That might be a good idea if you had a mortgage you didn’t want to pay back. But, inconveniently, a mortgage is actually a legally-binding contract between two parties, and there is nothing in that contract about modifications without the consent of the lender. This speaks to such abstract and old-fashioned concepts as private property, rule of law, the sanctity of contracts and a thousand years of Anglo-Saxon jurisprudence (which if you go way back, is all about mortgages and conveyances).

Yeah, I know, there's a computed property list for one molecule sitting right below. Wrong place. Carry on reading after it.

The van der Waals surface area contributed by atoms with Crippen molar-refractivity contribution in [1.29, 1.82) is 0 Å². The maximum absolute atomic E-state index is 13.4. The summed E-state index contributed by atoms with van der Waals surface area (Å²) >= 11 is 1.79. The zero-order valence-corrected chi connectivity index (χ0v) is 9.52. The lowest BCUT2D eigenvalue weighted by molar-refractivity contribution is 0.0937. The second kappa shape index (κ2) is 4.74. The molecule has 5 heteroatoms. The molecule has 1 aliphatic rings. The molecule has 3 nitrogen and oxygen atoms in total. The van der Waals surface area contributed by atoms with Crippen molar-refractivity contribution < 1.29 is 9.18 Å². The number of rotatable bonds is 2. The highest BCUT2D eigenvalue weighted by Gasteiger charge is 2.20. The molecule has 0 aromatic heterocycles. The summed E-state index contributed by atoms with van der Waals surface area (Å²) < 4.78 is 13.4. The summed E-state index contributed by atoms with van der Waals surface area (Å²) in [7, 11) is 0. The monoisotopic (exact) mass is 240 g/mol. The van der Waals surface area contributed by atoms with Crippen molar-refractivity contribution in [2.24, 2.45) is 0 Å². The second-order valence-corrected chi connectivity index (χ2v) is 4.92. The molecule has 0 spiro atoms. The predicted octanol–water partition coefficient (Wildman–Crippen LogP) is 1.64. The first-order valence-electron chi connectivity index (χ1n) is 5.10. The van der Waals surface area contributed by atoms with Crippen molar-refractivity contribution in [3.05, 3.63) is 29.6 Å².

But even if we wanted to chuck out all of those inconvenient and old-fashioned concepts, would it still be a good idea to give “public entities” the power to modify “troubled loans”? Yes, if you wanted to wreck the mortgage market. If mortgages are converted by law from loans backed by the power of foreclosure into semi-secured consumer loans underwritten primarily on the basis of the borrower’s credit rating, then you can kiss home-ownership for most Americans goodbye. And the Freddie and Fannie bailouts will not cost us a few hundred billion. They’ll cost a trillion.